Berg, Patricia Jane ("Patty")

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BERG, Patricia Jane ("Patty")

(b. 13 February 1918 in Minneapolis, Minnesota), one of the greatest women golfers of all time and a founding member of the Ladies Professional Golf Association (LPGA).

Berg was the daughter of Herman L. Berg, a semiprofessional baseball player, and Teresa Berg, who died in 1939. A natural athlete, Berg played sandlot football when she was eleven, quarterbacking for the Fiftieth Street Tigers, a team on which her lifelong friend, future football great Bud Wilkinson, played right tackle. Berg plunged into golf at age fourteen with the same unbridled enthusiasm she showed for football. Her father was her first golf teacher, coaching her through her years at Washburn High School in Minneapolis. It was Lester Bolstad, however, her trainer at the University of Minnesota, who honed Berg's skills and remained her coach and mentor for the next forty years.

At sixteen, only three years after taking up the game, she won the 1934 Minneapolis City Championship, the Minnesota State Championship, and was the runner-up in the U.S. Amateur Championship. She repeated as state champion in 1936, and the following year again placed second in the U.S. Amateur. Berg's 1938 golf season was perhaps the most successful, in percentage terms, of any golfer in history, male or female. She won ten out of the thirteen tournaments that she entered, including the Western Amateur, National Amateur, Western Derby, Trans-Mississippi, Helen Lee Doherty, and her third Minnesota State Championship. In all, she won twenty-eight amateur titles.

Before 1948, professional women's golf blurred the distinction between amateur and professional victories. When Berg turned professional in 1940, she was among the first ten women to do so. This did little to improve her financial situation, however. Purses for women golfers at the time were so small that Berg earned most of her income giving exhibitions and clinics for the Wilson Sporting Goods Company, which sponsored her. She became one of the company's most successful touring pros, as charming and enthusiastic as she was skillful. So apparent and superior were her abilities that golfing enthusiasts were anxious to learn from her.

Her first major professional victory was in the Western Open, which she won in 1941 (and again in 1943, 1948, 1951, 1955, 1957, and 1958). She also won the All-American Open five times (1943, 1945, 1953, 1955, and 1957). During her career she amassed eighty-two tournament victories, fifty-one of them as a professional, giving her the record for the most career victories.

Berg joined the U.S. Marines during World War II, where she became a lieutenant and served as a recruiting officer. Fortunately her time away from the professional circuit did not diminish her abilities because she continued to play while in the military. After returning to civilian life in 1946 she won the first U.S. Women's Open.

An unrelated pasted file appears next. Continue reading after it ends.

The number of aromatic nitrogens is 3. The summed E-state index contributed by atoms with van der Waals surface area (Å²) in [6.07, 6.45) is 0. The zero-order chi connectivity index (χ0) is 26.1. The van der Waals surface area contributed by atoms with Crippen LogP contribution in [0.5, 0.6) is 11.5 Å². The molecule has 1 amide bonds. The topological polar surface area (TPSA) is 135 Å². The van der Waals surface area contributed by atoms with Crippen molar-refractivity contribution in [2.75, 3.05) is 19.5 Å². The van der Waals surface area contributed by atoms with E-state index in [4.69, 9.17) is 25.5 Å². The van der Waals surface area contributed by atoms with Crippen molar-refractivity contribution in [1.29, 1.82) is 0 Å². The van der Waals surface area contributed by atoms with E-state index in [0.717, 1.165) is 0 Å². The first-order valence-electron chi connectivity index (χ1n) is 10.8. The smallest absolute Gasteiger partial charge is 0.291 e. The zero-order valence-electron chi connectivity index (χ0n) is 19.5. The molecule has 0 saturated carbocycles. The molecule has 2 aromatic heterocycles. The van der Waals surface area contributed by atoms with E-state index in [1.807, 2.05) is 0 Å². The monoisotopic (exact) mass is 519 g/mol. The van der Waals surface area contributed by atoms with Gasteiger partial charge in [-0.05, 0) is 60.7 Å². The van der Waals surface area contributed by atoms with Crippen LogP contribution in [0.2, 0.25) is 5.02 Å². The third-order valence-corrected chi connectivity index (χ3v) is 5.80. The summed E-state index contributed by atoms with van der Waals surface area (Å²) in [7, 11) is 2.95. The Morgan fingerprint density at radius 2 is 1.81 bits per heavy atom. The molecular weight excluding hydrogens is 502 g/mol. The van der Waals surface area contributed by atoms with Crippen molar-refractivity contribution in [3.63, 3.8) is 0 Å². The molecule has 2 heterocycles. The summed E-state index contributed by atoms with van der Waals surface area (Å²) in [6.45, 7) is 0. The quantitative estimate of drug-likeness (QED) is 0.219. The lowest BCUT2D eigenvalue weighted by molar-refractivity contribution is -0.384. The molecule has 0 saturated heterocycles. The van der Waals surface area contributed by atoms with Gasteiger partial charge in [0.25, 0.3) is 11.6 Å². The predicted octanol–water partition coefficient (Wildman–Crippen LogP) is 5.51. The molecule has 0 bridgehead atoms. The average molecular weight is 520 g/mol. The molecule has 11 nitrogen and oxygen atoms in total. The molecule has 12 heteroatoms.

In 1948 Berg was one of the principal founders and charter members of the Ladies Professional Golf Association (LPGA), which grew out of the Women's Professional Golf Association. The Wilson Golf Company covered the group's administrative costs for the first several years and Fred Corcoran booked its events. Berg served as its first president (from 1950 to 1952) and in 1951 was among the four original inductees into the LPGA Hall of Fame.

Back on the links, Berg won the Eastern Open in 1950, four World Championships (1953, 1954, 1955, and 1957), the American Women's Open (1958 and 1960), and the Titleholders Championship seven times—three as an amateur (1937, 1938, and 1939) and four as a pro (1948, 1953, 1955, and 1957). In 1952 she shot a sixty-four at the Richmond California Open, an LPGA record that she held for twelve years. She won the first Vare Trophy in 1953, with subsequent wins in 1955 and 1956, and was the LPGA's highest-grossing player in 1954, 1955, and 1957. In 1962, at age forty-four, Berg won her last professional victory in the Muskogee (Oklahoma) Civitan Open but continued to play until 1980, when a hip replacement and other health concerns brought her professional playing career to an end.

Berg has been inducted into at least ten halls of fame, including the LPGA and the Professional Golf Association (PGA)/World Golf Hall of Fame. She received the 1963 Bob Jones Award, one of the highest honors bestowed by the United States Golf Association (USGA). In 1976 the Golf Writers Association presented her with the Ben Hogan Award. Her other honors include the Associated Press Woman Athlete of the Year (1938, 1943, and 1955), Los Angeles Times Award (1948 and 1955), Serbin Trophy, Babe Zaharias Trophy, Golf Digest Performance Average Award (1955, 1956, and 1957), William Richardson Award, and the Women's Golf Personality of the Year Award (1959). She was also the first woman admitted to the Minnesota Sports Hall of Fame (1958).

Berg was not only a superb golfer but a tireless advocate of the game, traveling around the world and giving more clinics and exhibitions, according to the Wilson Sporting Goods in 1962, than any man or woman in the history of golf. Her engaging personality, red hair and blue eyes, enthusiasm for golf, and diplomatic style made her one of the sport's most successful ambassadors. Since 1946 she has lived in Fort Meyers, Florida, during the winter. At age seventy-three she made a hole-in-one.

Berg's writings include Golf (1941), with Otis Dypwick, and Golf Illustrated (1950). She is the subject of a biography for young readers by James Hahn and Lynn Hahn entitled Patty! The Sports Career of Patty Berg (1981). An informative brief biography is posted on the LPGA website, <http.//>.

Martin J. Sherwin